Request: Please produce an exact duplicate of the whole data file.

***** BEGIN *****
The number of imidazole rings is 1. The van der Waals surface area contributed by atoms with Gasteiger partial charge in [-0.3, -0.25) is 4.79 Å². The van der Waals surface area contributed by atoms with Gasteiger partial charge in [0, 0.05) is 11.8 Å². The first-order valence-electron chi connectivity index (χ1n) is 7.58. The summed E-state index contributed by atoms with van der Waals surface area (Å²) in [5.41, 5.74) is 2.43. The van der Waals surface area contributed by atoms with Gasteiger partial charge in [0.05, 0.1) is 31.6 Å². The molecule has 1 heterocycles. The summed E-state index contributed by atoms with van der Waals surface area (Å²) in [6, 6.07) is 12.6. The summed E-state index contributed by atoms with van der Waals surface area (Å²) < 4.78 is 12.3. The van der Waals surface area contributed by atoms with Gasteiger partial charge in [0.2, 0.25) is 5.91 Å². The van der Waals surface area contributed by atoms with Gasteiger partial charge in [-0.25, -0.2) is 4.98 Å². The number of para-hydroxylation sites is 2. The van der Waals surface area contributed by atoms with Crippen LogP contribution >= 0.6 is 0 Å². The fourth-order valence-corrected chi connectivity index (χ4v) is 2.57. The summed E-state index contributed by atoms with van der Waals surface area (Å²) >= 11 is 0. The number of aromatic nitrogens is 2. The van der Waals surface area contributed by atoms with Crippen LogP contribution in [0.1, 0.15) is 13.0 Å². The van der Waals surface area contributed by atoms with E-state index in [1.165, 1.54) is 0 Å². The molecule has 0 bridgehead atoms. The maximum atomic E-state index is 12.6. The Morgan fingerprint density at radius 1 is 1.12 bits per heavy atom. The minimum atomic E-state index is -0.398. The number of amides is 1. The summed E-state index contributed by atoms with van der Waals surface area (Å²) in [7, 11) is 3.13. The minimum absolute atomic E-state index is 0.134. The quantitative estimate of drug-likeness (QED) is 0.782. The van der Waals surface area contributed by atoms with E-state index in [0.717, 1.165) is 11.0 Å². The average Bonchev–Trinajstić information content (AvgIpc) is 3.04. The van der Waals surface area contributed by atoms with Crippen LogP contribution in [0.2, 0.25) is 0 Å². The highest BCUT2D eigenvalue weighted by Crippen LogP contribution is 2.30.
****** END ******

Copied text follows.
The number of imidazole rings is 1. The van der Waals surface area contributed by atoms with Gasteiger partial charge in [-0.3, -0.25) is 4.79 Å². The van der Waals surface area contributed by atoms with Gasteiger partial charge in [0, 0.05) is 11.8 Å². The first-order valence-electron chi connectivity index (χ1n) is 7.58. The summed E-state index contributed by atoms with van der Waals surface area (Å²) in [5.41, 5.74) is 2.43. The van der Waals surface area contributed by atoms with Gasteiger partial charge in [0.05, 0.1) is 31.6 Å². The molecule has 1 heterocycles. The summed E-state index contributed by atoms with van der Waals surface area (Å²) in [6, 6.07) is 12.6. The summed E-state index contributed by atoms with van der Waals surface area (Å²) < 4.78 is 12.3. The van der Waals surface area contributed by atoms with Gasteiger partial charge in [0.2, 0.25) is 5.91 Å². The van der Waals surface area contributed by atoms with Gasteiger partial charge in [-0.25, -0.2) is 4.98 Å². The number of para-hydroxylation sites is 2. The van der Waals surface area contributed by atoms with Crippen LogP contribution >= 0.6 is 0 Å². The fourth-order valence-corrected chi connectivity index (χ4v) is 2.57. The summed E-state index contributed by atoms with van der Waals surface area (Å²) >= 11 is 0. The number of aromatic nitrogens is 2. The van der Waals surface area contributed by atoms with Crippen LogP contribution in [0.1, 0.15) is 13.0 Å². The van der Waals surface area contributed by atoms with E-state index in [1.165, 1.54) is 0 Å². The molecule has 0 bridgehead atoms. The maximum atomic E-state index is 12.6. The Morgan fingerprint density at radius 1 is 1.12 bits per heavy atom. The minimum atomic E-state index is -0.398. The number of amides is 1. The summed E-state index contributed by atoms with van der Waals surface area (Å²) in [7, 11) is 3.13. The minimum absolute atomic E-state index is 0.134. The quantitative estimate of drug-likeness (QED) is 0.782. The van der Waals surface area contributed by atoms with E-state index in [0.717, 1.165) is 11.0 Å². The average Bonchev–Trinajstić information content (AvgIpc) is 3.04. The van der Waals surface area contributed by atoms with Crippen LogP contribution in [0.2, 0.25) is 0 Å². The highest BCUT2D eigenvalue weighted by Crippen LogP contribution is 2.30.